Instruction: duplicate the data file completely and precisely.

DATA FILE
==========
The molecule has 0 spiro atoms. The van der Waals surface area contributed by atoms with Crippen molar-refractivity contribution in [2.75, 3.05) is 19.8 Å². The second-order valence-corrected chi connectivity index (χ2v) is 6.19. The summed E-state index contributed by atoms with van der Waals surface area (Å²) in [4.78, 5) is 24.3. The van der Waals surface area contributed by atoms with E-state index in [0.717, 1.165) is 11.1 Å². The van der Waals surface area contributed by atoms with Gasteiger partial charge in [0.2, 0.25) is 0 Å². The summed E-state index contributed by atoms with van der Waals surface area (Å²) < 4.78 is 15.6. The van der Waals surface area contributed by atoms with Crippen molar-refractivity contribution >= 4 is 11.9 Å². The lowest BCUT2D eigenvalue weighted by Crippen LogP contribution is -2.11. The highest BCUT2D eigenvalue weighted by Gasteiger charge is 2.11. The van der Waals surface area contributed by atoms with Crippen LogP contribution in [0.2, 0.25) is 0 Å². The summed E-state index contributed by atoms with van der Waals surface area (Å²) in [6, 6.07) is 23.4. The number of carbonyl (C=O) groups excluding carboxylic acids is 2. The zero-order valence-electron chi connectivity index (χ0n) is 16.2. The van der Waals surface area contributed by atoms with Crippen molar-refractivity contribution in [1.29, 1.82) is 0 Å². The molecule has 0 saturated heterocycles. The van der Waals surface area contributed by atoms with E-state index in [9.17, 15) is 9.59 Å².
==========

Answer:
The molecule has 0 spiro atoms. The van der Waals surface area contributed by atoms with Crippen molar-refractivity contribution in [2.75, 3.05) is 19.8 Å². The second-order valence-corrected chi connectivity index (χ2v) is 6.19. The summed E-state index contributed by atoms with van der Waals surface area (Å²) in [4.78, 5) is 24.3. The van der Waals surface area contributed by atoms with E-state index in [0.717, 1.165) is 11.1 Å². The van der Waals surface area contributed by atoms with Gasteiger partial charge in [0.2, 0.25) is 0 Å². The summed E-state index contributed by atoms with van der Waals surface area (Å²) < 4.78 is 15.6. The van der Waals surface area contributed by atoms with Crippen molar-refractivity contribution >= 4 is 11.9 Å². The lowest BCUT2D eigenvalue weighted by Crippen LogP contribution is -2.11. The highest BCUT2D eigenvalue weighted by Gasteiger charge is 2.11. The van der Waals surface area contributed by atoms with Crippen LogP contribution in [0.2, 0.25) is 0 Å². The summed E-state index contributed by atoms with van der Waals surface area (Å²) in [6, 6.07) is 23.4. The number of carbonyl (C=O) groups excluding carboxylic acids is 2. The zero-order valence-electron chi connectivity index (χ0n) is 16.2. The van der Waals surface area contributed by atoms with Crippen molar-refractivity contribution in [1.29, 1.82) is 0 Å². The molecule has 0 saturated heterocycles. The van der Waals surface area contributed by atoms with E-state index in [9.17, 15) is 9.59 Å².